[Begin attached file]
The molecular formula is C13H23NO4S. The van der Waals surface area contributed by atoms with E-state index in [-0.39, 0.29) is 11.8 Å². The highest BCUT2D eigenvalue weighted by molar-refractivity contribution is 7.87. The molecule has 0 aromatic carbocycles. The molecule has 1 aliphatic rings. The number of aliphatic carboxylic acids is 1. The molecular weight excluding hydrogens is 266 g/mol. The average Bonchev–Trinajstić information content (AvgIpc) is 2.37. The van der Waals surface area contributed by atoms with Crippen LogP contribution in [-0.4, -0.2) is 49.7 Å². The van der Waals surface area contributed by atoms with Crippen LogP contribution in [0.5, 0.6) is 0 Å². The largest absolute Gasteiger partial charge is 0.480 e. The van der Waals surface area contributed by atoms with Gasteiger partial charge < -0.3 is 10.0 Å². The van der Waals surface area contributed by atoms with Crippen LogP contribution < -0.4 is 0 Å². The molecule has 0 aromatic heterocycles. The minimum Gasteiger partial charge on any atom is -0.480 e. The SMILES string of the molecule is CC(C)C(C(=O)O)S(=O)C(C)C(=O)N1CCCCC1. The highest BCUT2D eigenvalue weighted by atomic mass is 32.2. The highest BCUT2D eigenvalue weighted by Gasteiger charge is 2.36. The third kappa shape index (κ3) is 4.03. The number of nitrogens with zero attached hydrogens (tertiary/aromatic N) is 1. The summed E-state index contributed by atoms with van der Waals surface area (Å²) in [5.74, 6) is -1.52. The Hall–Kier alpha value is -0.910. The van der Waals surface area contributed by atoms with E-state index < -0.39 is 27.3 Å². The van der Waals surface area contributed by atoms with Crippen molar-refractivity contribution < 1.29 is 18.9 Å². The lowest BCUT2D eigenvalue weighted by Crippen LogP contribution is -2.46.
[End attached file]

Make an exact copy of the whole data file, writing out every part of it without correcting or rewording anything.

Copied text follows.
The molecular formula is C13H23NO4S. The van der Waals surface area contributed by atoms with E-state index in [-0.39, 0.29) is 11.8 Å². The highest BCUT2D eigenvalue weighted by molar-refractivity contribution is 7.87. The molecule has 0 aromatic carbocycles. The molecule has 1 aliphatic rings. The number of aliphatic carboxylic acids is 1. The molecular weight excluding hydrogens is 266 g/mol. The average Bonchev–Trinajstić information content (AvgIpc) is 2.37. The van der Waals surface area contributed by atoms with Crippen LogP contribution in [-0.4, -0.2) is 49.7 Å². The van der Waals surface area contributed by atoms with Crippen LogP contribution in [0.5, 0.6) is 0 Å². The largest absolute Gasteiger partial charge is 0.480 e. The van der Waals surface area contributed by atoms with Gasteiger partial charge < -0.3 is 10.0 Å². The van der Waals surface area contributed by atoms with Crippen LogP contribution < -0.4 is 0 Å². The molecule has 0 aromatic heterocycles. The minimum Gasteiger partial charge on any atom is -0.480 e. The SMILES string of the molecule is CC(C)C(C(=O)O)S(=O)C(C)C(=O)N1CCCCC1. The highest BCUT2D eigenvalue weighted by atomic mass is 32.2. The highest BCUT2D eigenvalue weighted by Gasteiger charge is 2.36. The third kappa shape index (κ3) is 4.03. The number of nitrogens with zero attached hydrogens (tertiary/aromatic N) is 1. The summed E-state index contributed by atoms with van der Waals surface area (Å²) in [5.74, 6) is -1.52. The Hall–Kier alpha value is -0.910. The van der Waals surface area contributed by atoms with E-state index < -0.39 is 27.3 Å². The van der Waals surface area contributed by atoms with Crippen molar-refractivity contribution < 1.29 is 18.9 Å². The lowest BCUT2D eigenvalue weighted by Crippen LogP contribution is -2.46.